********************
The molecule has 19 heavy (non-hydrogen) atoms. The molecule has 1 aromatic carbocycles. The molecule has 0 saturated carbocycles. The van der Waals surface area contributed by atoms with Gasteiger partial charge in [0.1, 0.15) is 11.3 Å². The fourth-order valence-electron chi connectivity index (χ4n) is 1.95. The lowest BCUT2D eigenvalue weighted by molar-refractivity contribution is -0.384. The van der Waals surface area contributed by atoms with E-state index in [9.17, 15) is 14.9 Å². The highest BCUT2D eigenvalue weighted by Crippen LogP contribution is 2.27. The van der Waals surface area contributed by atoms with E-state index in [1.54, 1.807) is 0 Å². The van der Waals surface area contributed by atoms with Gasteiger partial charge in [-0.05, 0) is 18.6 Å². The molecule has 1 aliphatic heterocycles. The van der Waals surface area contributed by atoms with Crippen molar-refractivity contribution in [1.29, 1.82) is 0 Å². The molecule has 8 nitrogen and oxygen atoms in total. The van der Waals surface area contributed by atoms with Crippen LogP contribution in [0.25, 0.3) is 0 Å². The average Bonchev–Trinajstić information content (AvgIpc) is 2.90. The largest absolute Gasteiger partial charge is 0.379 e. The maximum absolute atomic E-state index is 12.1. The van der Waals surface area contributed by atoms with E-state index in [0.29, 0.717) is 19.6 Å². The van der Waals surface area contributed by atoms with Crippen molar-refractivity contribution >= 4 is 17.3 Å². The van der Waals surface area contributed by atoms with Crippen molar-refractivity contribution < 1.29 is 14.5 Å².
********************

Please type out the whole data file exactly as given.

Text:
The molecule has 19 heavy (non-hydrogen) atoms. The molecule has 1 aromatic carbocycles. The molecule has 0 saturated carbocycles. The van der Waals surface area contributed by atoms with Gasteiger partial charge in [0.1, 0.15) is 11.3 Å². The fourth-order valence-electron chi connectivity index (χ4n) is 1.95. The lowest BCUT2D eigenvalue weighted by molar-refractivity contribution is -0.384. The van der Waals surface area contributed by atoms with E-state index in [9.17, 15) is 14.9 Å². The highest BCUT2D eigenvalue weighted by Crippen LogP contribution is 2.27. The van der Waals surface area contributed by atoms with E-state index in [1.54, 1.807) is 0 Å². The van der Waals surface area contributed by atoms with Gasteiger partial charge in [-0.05, 0) is 18.6 Å². The molecule has 1 aliphatic heterocycles. The van der Waals surface area contributed by atoms with Crippen molar-refractivity contribution in [1.29, 1.82) is 0 Å². The molecule has 8 nitrogen and oxygen atoms in total. The van der Waals surface area contributed by atoms with Crippen LogP contribution in [0.25, 0.3) is 0 Å². The average Bonchev–Trinajstić information content (AvgIpc) is 2.90. The largest absolute Gasteiger partial charge is 0.379 e. The maximum absolute atomic E-state index is 12.1. The van der Waals surface area contributed by atoms with E-state index in [0.29, 0.717) is 19.6 Å². The van der Waals surface area contributed by atoms with Crippen molar-refractivity contribution >= 4 is 17.3 Å². The van der Waals surface area contributed by atoms with Crippen molar-refractivity contribution < 1.29 is 14.5 Å².